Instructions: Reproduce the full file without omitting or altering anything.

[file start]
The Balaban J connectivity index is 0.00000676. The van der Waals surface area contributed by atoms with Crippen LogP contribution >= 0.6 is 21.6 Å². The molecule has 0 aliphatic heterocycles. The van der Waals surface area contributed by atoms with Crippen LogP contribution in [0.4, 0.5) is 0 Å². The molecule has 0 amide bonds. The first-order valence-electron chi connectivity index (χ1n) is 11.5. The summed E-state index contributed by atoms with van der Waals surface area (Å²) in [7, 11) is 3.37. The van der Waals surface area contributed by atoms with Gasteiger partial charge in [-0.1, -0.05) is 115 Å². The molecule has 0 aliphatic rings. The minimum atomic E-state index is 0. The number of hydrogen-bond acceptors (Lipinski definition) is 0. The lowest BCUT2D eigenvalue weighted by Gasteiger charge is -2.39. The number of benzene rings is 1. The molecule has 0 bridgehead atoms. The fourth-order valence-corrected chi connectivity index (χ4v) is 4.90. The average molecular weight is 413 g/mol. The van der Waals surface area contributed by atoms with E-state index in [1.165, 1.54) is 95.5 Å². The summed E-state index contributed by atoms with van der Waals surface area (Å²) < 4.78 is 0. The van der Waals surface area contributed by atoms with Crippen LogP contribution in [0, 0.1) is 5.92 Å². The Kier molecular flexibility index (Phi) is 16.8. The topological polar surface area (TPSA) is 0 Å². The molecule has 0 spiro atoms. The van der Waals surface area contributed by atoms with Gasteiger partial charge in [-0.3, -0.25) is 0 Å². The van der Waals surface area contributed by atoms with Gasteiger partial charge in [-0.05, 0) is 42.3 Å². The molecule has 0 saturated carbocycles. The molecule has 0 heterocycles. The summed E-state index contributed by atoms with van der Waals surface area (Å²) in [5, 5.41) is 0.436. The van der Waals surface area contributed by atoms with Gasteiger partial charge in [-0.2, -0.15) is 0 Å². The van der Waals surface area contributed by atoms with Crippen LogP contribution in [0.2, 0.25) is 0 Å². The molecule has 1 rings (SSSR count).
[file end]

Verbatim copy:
The Balaban J connectivity index is 0.00000676. The van der Waals surface area contributed by atoms with Crippen LogP contribution >= 0.6 is 21.6 Å². The molecule has 0 aliphatic heterocycles. The van der Waals surface area contributed by atoms with Crippen LogP contribution in [0.4, 0.5) is 0 Å². The molecule has 0 amide bonds. The first-order valence-electron chi connectivity index (χ1n) is 11.5. The summed E-state index contributed by atoms with van der Waals surface area (Å²) in [7, 11) is 3.37. The van der Waals surface area contributed by atoms with Gasteiger partial charge in [-0.1, -0.05) is 115 Å². The molecule has 0 aliphatic rings. The minimum atomic E-state index is 0. The number of hydrogen-bond acceptors (Lipinski definition) is 0. The lowest BCUT2D eigenvalue weighted by Gasteiger charge is -2.39. The number of benzene rings is 1. The molecule has 0 bridgehead atoms. The fourth-order valence-corrected chi connectivity index (χ4v) is 4.90. The average molecular weight is 413 g/mol. The van der Waals surface area contributed by atoms with E-state index in [1.165, 1.54) is 95.5 Å². The summed E-state index contributed by atoms with van der Waals surface area (Å²) < 4.78 is 0. The van der Waals surface area contributed by atoms with Crippen LogP contribution in [0, 0.1) is 5.92 Å². The Kier molecular flexibility index (Phi) is 16.8. The topological polar surface area (TPSA) is 0 Å². The molecule has 0 spiro atoms. The van der Waals surface area contributed by atoms with Gasteiger partial charge in [-0.3, -0.25) is 0 Å². The van der Waals surface area contributed by atoms with Gasteiger partial charge in [-0.05, 0) is 42.3 Å². The molecule has 0 saturated carbocycles. The molecule has 0 heterocycles. The summed E-state index contributed by atoms with van der Waals surface area (Å²) in [5, 5.41) is 0.436. The van der Waals surface area contributed by atoms with Gasteiger partial charge in [-0.2, -0.15) is 0 Å². The van der Waals surface area contributed by atoms with Crippen LogP contribution in [0.2, 0.25) is 0 Å². The molecule has 1 rings (SSSR count).